Click here to download the PDF – NDSC Advocacy Toolkit for Self-Advocates
Questions for Candidates on Education and Employment
Prior to 1971, public schools had no obligation to educate children with disabilities and many did not. The Education for All Handicapped Children Act of 1975 (later renamed the Individuals with Disabilities Education Act — IDEA) guarantees all children the right to a free and appropriate public education in the school they would otherwise attend if they did not have disabilities. The goal of education for all individuals is to prepare them for a meaningful career, economic self-sufficiency and a meaningful life in the community. Despite the fact that this law was passed more than 30 years ago, the unemployment rate for individuals with disabilities remains at about 90 percent.
Questions for candidates
- Should schools provide the same opportunities (academic and non-academic) for students with disabilities as they do for non-disabled students?
- When parents disagree with schools and need to utilize due process procedures, do you think the burden of proof should be on the parents or the schools?
- Should parents be required to pay expert witness fees when they use an expert witness in a due process hearing?
- Do you think transition services (for ages 18-21) to prepare students with disabilities for jobs and other post-secondary opportunities should be real jobs in the community with people who are not disabled?
- Do you think the Individuals with Disabilities Education Act should be fully funded at the federal level as was promised when initially passed?
- Do you think that all people with disabilities should have the opportunity to work at a real job with competitive wages?
- What would you do to increase work opportunities for people with disabilities?
Questions for Candidates on Community Living Services
The federal/state Medicaid program funds most adult services such as housing, transportation and support staff who provide assistance to individuals with disabilities with the activities of daily living. It also provides services to some children with disabilities. It is a funding stream that is biased towards costlier institutional care and under siege at the federal and state levels.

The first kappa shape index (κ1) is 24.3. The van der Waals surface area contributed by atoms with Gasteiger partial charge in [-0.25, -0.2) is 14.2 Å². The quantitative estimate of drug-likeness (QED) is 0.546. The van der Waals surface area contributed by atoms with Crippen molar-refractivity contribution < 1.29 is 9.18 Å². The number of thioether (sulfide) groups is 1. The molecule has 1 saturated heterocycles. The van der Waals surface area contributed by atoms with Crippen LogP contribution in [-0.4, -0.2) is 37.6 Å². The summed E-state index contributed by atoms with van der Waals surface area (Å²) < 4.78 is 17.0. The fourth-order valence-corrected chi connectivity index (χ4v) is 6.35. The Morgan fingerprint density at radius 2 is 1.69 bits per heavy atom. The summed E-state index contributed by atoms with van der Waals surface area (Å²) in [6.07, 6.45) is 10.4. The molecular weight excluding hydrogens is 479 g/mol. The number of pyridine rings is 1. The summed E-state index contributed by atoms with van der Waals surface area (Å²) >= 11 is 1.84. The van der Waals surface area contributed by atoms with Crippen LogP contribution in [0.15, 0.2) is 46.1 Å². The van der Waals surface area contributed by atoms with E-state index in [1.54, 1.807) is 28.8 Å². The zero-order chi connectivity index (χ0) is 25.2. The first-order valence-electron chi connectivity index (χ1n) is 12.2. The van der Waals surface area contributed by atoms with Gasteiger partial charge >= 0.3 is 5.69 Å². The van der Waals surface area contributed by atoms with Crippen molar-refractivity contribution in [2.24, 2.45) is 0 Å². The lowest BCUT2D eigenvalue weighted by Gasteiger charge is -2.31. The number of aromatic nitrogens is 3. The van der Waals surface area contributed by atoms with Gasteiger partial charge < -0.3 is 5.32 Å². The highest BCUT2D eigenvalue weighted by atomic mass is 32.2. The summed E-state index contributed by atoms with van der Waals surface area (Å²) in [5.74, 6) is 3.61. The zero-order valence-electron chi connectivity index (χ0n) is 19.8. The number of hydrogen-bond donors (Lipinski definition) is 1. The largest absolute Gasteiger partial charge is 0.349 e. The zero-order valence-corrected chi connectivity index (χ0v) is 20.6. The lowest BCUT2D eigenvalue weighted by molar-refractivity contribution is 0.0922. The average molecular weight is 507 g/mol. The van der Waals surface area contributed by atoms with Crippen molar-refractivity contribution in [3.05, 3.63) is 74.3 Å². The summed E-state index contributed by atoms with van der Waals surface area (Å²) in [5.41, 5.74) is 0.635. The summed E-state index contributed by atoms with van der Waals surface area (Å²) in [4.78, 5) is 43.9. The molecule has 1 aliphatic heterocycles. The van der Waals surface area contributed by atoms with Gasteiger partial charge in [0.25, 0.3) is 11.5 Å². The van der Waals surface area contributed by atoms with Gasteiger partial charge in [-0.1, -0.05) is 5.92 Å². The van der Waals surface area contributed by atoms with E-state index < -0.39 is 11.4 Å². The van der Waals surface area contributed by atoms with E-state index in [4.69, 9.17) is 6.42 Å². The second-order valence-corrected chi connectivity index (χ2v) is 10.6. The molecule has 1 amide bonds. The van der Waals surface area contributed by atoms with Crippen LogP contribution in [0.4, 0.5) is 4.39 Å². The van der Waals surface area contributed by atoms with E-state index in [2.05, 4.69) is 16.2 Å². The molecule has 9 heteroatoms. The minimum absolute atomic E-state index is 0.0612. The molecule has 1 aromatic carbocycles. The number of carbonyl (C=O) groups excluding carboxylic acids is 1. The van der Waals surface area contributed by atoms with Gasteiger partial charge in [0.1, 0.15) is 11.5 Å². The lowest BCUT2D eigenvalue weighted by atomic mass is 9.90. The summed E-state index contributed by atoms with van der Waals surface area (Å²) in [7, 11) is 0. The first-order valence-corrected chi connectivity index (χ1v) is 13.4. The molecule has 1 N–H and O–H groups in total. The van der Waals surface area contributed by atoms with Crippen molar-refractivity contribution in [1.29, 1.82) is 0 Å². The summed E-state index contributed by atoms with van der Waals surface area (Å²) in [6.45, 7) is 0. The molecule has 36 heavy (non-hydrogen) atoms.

If you want those safety net services to be in place when your child grows up — or to remain in place if your family member with Down syndrome now uses them — then you need to know where candidates stand on funding adult services.
Question for Candidates
- What would you do to ensure that federal and state budget shortfalls do not harm programs and support services for individuals with disabilities to live in their community?
- What do you see as the role of the federal government in disability policy?
- What do you think of the trend to limit the role of the federal government in disability policy?
- What do you see as the role of disability advocates as states move to managed care systems to deliver Medicaid (community-based support services) to adults with disabilities?
- What would you do to ensure that federal and state budget shortfalls do not harm programs for individuals with disabilities?
This list is not exhaustive – feel free to develop your own questions. You can always ask a follow-up question.
ESSA State Plan Review Guide & Advocacy Tips – June 2017 (by NDSC and The Advocacy Institute)
Analysis of Draft ESSA State Plans (by NDSC and The Advocacy Institute)
Click here to get the most updated plans for each state
Post-Election Analysis (Jan 24, 2017)
ESSA 3-Part Series ~ What You Can Do to Impact Implementation
Presented by NDSC, NDSS & DSAIA
The Every Student Succeeds Act (ESSA)
What YOU Can Do to Impact ESSA Implementation
Presented by Ricki Sabia, NDSC Senior Education Policy Advisor and Heather Sachs, NDSS Vice President of Advocacy & Public Policy on October 25, 2016
Slides – joint-ndsc-ndss-essa-overview-webinar-final
Webinar video – https://www.youtube.com/watch?v=t8C5f93A9_Y&feature=youtu.be
Strategies for Successful Public Policy Advocacy
Powerpoint – NDSC policy webinar 2015